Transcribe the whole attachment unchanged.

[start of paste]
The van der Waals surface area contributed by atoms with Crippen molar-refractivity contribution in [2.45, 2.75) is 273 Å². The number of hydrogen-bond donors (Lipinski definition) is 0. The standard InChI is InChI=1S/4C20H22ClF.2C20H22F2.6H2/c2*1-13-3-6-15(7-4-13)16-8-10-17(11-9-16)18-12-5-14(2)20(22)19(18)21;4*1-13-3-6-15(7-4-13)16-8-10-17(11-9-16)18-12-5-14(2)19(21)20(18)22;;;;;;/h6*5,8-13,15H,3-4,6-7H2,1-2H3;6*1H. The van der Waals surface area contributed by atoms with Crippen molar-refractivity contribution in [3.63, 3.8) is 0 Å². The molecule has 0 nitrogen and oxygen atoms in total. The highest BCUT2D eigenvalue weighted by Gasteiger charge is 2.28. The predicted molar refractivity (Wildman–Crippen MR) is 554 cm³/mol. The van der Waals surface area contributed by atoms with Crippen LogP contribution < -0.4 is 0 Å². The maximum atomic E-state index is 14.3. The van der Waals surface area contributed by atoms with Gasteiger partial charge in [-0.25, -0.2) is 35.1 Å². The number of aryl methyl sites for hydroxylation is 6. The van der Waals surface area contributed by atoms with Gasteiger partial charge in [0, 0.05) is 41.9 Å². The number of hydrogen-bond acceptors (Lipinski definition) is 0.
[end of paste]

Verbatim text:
The van der Waals surface area contributed by atoms with Crippen molar-refractivity contribution in [2.45, 2.75) is 273 Å². The number of hydrogen-bond donors (Lipinski definition) is 0. The standard InChI is InChI=1S/4C20H22ClF.2C20H22F2.6H2/c2*1-13-3-6-15(7-4-13)16-8-10-17(11-9-16)18-12-5-14(2)20(22)19(18)21;4*1-13-3-6-15(7-4-13)16-8-10-17(11-9-16)18-12-5-14(2)19(21)20(18)22;;;;;;/h6*5,8-13,15H,3-4,6-7H2,1-2H3;6*1H. The van der Waals surface area contributed by atoms with Crippen molar-refractivity contribution in [3.63, 3.8) is 0 Å². The molecule has 0 nitrogen and oxygen atoms in total. The highest BCUT2D eigenvalue weighted by Gasteiger charge is 2.28. The predicted molar refractivity (Wildman–Crippen MR) is 554 cm³/mol. The van der Waals surface area contributed by atoms with Crippen LogP contribution < -0.4 is 0 Å². The maximum atomic E-state index is 14.3. The van der Waals surface area contributed by atoms with Gasteiger partial charge in [-0.25, -0.2) is 35.1 Å². The number of aryl methyl sites for hydroxylation is 6. The van der Waals surface area contributed by atoms with Gasteiger partial charge in [0, 0.05) is 41.9 Å². The number of hydrogen-bond acceptors (Lipinski definition) is 0.